Living Close To Heavy Traffic Could Increase Dementia Risk

Road noise and chemical pollution affects the brains of those living nearby

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Jan 04, 2017 at 6:30 PM ET

Living right on top of the noise and commotion of a highway isn’t much fun, but its health effects might run far deeper than some extra stress and the occasional sleepless night. A new study suggests those who live within about 150 feet of a major road have an increased risk of developing dementia.

The finding isn’t just some correlation, an underlying social condition that links people who live near major roads and poor brain health. Instead, the study’s authors, from Public Health Ontario, point directly to the pollution — of both the chemical and noise variety — created by traffic as the major driver of increased risk of dementia.

Based on their review of more than 243,000 dementia cases in Ontario between 2001 and 2012, the researchers found that people who lived within 150 feet of a major road had an increased dementia risk of seven to 11 percent. At particular risk were those in urban areas and those who had always lived in the same place. The risk decreased as people lived further away, with those living 150 to 300 feet away being at a four percent increased risk. The effect of major roads seemed to disappear at a distance of 600 feet, the study, published in The Lancet, found.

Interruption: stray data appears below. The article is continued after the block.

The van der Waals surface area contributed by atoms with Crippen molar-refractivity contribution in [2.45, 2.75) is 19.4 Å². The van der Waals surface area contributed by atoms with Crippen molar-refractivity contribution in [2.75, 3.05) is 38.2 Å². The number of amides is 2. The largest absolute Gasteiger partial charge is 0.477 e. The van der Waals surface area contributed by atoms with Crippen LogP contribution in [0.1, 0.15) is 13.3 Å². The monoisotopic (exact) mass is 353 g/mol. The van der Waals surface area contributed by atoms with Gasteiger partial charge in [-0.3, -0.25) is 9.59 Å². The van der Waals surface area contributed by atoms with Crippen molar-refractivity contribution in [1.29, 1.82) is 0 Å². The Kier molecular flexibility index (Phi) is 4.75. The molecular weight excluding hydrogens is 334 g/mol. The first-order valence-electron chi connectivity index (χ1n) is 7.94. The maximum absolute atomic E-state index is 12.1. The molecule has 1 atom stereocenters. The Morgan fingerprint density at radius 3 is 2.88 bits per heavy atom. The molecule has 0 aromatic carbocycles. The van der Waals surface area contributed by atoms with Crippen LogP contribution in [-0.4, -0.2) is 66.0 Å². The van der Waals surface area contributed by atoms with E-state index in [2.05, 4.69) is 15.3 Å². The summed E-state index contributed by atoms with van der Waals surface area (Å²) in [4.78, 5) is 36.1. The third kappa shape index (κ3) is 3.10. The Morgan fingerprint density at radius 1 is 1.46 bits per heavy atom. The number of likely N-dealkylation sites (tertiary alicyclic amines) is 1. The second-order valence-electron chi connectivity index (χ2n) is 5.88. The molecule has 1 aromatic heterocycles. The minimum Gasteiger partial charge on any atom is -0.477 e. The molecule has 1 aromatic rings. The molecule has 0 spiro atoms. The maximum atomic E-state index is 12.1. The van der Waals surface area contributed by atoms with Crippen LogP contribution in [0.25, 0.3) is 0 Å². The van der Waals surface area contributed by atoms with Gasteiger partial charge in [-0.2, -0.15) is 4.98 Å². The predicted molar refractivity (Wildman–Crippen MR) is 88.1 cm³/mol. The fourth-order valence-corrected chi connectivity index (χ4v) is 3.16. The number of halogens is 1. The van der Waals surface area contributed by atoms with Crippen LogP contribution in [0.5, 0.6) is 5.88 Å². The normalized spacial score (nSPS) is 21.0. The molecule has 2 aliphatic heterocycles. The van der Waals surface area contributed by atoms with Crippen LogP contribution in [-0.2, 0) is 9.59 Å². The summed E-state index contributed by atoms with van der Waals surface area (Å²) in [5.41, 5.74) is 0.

This increased dementia risk didn’t go away after the researchers accounted for socioeconomic status and other diseases. While a study like this can’t establish that living near a major road is what directly causes the increased dementia risk, it sure looks that way, and other research points to potential mechanisms causing the damage. Constant noise may be a major factor, as it can disrupt sleep and generally impair people’s ability to think.  Dust particles and car exhaust chemicals that are known to get in the bloodstream and cause inflammation, which earlier studies have found can lead to cardiovascular disease and possibly diabetes, could also play a role.

An increased risk of seven to 11 percent may not, the researchers acknowledge, sound like all that much. But that relatively small bump can greatly increase long-term health care costs for those who would otherwise not develop the condition— to say nothing of the toll the disease has on sufferers and their families. And if we can identify traffic on major roads as responsible for even a small percentage of dementia cases, then it becomes possible to change the environment so that the risk is reduced.